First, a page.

DropSynth is a simple, low-cost method to build thousands of genes from microarray-derived oligos in a single reaction. DropSynth was developed in the Kosuri Lab at UCLA. This website provides resources for scientists who wish to use DropSynth to assemble their own gene libraries. The video below provides a summary of how the DropSynth process works.

DropSynth Summary from Calin Plesa on Vimeo.


What is DropSynth?
DropSynth is a new gene synthesis method whereby large gene libraries are assembled from microarray-derived oligo libraries within water-in-oil droplets. Previous gene synthesis methods require isolating individual gene assemblies in different reactions, which becomes cost-prohibitive for assembling thousands of genes and requires expensive automation equipment. DropSynth overcomes this barrier by isolating individual assembly reactions in a vortexed emulsion, allowing for the entire gene library to be assembled in one pot.
How does it work?
DropSynth uses a set of barcoded beads, such that each bead pulls down the required oligos for a particular gene’s assembly. The beads are then emulsified, thereby isolating and concentrating the oligos into a picoliter-sized droplet. Then the barcodes are removed, and gene assembly takes place inside of those droplets by polymerase chain assembly (basically PCR). We then break the emulsion and recover our library of assembled genes.
How does it work in more detail?
A visual description of DropSynth can be seen in the video above. Briefly, the genes to be synthesized are first bioinformatically split into several fragments, such that each fragment can fit on an oligo. Restriction sites and a microbead barcode are added to each oligo. All of the oligos needed to assemble one particular gene are given the same microbead barcode. Typically, the library is split into batches of 384 genes, each with a unique pair of sub-pool amplification primers. After the oligo design is completed, the library is ordered from a commercial oligo pool vendor. Upon arrival, each sub-pool is PCR amplified from the pool with a biotinylated primer. The amplified oligos are then digested at high-temperature to expose the microbead barcode as a single-stranded DNA overhang. Streptavidin-coated beads bind and remove the small biotinylated fragment from the digestion. Processed oligos are mixed with a pool of 384 barcoded microbeads, with each microbead containing only one complementary barcode sequence. Complementary oligos hybridize and are ligated to the microbeads. Any excess or unbound oligos are washed away. The loaded beads are then mixed with PCR reagents, a restriction enzyme and some fluorinated oil. This mixture is then vortexed for several minutes to form a water-in-oil emulsion, which is placed into a thermocycler where the restriction enzyme displaces the oligos from the bead and the gene assembly reaction takes place inside the droplets. Upon completion, the aqueous solution containing the assembled genes is recovered from the emulsion and PCR-amplified again for downstream applications.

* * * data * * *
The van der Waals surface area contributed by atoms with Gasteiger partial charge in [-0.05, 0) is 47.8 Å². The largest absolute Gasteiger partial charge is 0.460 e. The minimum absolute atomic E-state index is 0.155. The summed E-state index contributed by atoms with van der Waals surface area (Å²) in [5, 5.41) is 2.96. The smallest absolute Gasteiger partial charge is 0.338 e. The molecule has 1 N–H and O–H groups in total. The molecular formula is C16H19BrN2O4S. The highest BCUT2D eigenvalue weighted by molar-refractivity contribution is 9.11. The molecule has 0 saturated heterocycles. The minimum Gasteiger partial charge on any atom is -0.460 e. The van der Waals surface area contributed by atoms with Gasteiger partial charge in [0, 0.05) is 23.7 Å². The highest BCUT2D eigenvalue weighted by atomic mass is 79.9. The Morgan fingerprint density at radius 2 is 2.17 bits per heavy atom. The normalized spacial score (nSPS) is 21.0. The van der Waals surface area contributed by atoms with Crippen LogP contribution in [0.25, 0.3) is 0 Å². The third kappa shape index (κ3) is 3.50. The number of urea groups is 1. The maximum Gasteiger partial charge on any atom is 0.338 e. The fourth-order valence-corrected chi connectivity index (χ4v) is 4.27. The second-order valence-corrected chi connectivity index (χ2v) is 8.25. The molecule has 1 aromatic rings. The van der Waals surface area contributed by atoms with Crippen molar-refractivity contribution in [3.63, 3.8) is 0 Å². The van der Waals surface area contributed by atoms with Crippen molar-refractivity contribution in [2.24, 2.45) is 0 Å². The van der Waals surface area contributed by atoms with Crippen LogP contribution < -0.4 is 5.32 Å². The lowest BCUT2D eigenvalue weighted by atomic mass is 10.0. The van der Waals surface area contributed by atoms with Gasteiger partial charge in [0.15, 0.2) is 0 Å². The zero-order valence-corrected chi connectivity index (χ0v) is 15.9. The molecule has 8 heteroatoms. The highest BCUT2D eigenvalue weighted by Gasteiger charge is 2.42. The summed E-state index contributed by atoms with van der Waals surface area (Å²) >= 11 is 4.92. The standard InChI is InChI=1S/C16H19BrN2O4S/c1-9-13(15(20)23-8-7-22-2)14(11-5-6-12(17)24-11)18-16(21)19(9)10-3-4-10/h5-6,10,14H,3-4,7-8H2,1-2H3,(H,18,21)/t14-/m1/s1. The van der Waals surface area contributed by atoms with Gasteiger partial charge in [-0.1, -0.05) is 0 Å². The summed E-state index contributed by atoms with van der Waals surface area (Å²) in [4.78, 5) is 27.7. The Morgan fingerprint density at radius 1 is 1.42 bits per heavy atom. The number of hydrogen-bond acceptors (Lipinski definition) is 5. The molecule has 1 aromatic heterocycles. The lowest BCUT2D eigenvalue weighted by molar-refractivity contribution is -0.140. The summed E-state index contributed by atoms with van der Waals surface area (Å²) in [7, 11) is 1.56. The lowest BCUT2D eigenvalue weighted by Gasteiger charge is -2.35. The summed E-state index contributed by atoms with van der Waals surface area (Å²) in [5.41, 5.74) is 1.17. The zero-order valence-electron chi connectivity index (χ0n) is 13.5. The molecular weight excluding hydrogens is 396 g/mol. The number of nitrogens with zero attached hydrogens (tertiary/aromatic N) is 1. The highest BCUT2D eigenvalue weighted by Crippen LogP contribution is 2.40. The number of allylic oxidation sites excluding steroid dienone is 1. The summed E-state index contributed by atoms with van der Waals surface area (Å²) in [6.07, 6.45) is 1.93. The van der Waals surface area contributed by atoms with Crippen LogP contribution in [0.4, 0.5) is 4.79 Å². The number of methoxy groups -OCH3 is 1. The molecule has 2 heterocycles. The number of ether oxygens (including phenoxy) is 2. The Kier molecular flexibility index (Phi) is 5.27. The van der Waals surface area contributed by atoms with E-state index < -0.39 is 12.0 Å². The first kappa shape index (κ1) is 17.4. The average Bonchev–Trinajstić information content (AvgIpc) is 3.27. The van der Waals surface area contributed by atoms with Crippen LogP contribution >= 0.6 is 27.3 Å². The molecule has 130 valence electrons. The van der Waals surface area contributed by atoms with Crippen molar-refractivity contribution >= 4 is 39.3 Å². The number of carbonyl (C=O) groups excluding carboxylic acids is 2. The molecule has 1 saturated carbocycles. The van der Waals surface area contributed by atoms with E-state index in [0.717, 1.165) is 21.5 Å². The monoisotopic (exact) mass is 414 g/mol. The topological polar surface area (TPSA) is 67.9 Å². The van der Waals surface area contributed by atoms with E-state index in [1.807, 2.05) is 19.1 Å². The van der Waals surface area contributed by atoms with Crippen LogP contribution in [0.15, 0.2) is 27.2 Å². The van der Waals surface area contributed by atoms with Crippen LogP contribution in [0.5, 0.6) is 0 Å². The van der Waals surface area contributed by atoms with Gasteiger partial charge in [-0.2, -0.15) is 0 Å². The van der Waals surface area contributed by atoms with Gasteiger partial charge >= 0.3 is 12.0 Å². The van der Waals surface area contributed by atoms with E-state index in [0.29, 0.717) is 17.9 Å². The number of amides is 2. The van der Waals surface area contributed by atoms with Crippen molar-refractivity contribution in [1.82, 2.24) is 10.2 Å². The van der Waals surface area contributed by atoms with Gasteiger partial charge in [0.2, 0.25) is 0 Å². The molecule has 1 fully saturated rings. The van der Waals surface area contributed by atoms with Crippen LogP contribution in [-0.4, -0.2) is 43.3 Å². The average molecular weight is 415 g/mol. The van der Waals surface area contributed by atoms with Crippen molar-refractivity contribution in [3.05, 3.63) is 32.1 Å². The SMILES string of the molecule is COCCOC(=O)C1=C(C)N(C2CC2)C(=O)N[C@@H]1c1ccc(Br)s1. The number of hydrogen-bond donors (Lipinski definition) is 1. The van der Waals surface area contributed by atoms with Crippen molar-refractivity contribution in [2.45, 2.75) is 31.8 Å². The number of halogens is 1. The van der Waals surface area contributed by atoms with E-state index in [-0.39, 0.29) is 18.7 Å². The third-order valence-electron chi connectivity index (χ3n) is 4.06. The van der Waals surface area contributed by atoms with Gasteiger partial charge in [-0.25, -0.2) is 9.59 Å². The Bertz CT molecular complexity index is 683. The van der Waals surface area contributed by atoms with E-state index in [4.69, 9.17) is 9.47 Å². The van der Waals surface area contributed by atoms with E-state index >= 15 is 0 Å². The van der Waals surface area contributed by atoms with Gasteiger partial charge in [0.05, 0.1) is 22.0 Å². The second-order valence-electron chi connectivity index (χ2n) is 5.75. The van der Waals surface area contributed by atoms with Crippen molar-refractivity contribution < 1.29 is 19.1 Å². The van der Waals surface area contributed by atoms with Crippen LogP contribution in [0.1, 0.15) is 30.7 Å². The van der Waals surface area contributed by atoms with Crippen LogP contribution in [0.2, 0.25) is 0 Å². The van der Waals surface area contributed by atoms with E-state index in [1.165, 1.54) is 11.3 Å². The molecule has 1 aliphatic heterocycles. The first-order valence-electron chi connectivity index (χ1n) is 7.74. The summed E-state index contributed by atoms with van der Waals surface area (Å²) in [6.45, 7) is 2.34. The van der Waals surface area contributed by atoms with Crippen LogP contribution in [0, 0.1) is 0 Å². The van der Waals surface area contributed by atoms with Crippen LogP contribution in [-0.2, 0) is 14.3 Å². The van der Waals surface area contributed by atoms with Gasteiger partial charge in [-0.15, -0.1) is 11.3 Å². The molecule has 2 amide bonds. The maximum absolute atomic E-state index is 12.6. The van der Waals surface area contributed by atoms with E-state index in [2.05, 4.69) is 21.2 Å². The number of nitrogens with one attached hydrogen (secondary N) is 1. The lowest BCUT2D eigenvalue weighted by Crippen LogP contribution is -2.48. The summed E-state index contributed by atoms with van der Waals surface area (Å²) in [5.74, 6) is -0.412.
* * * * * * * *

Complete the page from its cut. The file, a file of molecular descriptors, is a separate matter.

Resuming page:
What can you build with DropSynth and what are the limitations?
We show in the paper that we can build thousands of genes of length ~450-675bp. It’s likely you can build longer genes, but the limitation is the error rate. Because oligos coming off an array have large error rates (only 50% or so are perfect), assembly of 4 or 5 oligos leads to a maximal rate of perfect synthesis of ~1-5%. The more oligos you use to build a gene, the less likely they it is to be perfect. Gene synthesis companies that use microarray-derived oligos often use enzymatic error correction to get passed these errors, but is difficult to do within the droplets (though we are working on it). Thus, DropSynth is suited for applications where the error rate isn’t as important, for example when you have a multiplexed functional assay or are doing a selection.
Why did you develop DropSynth?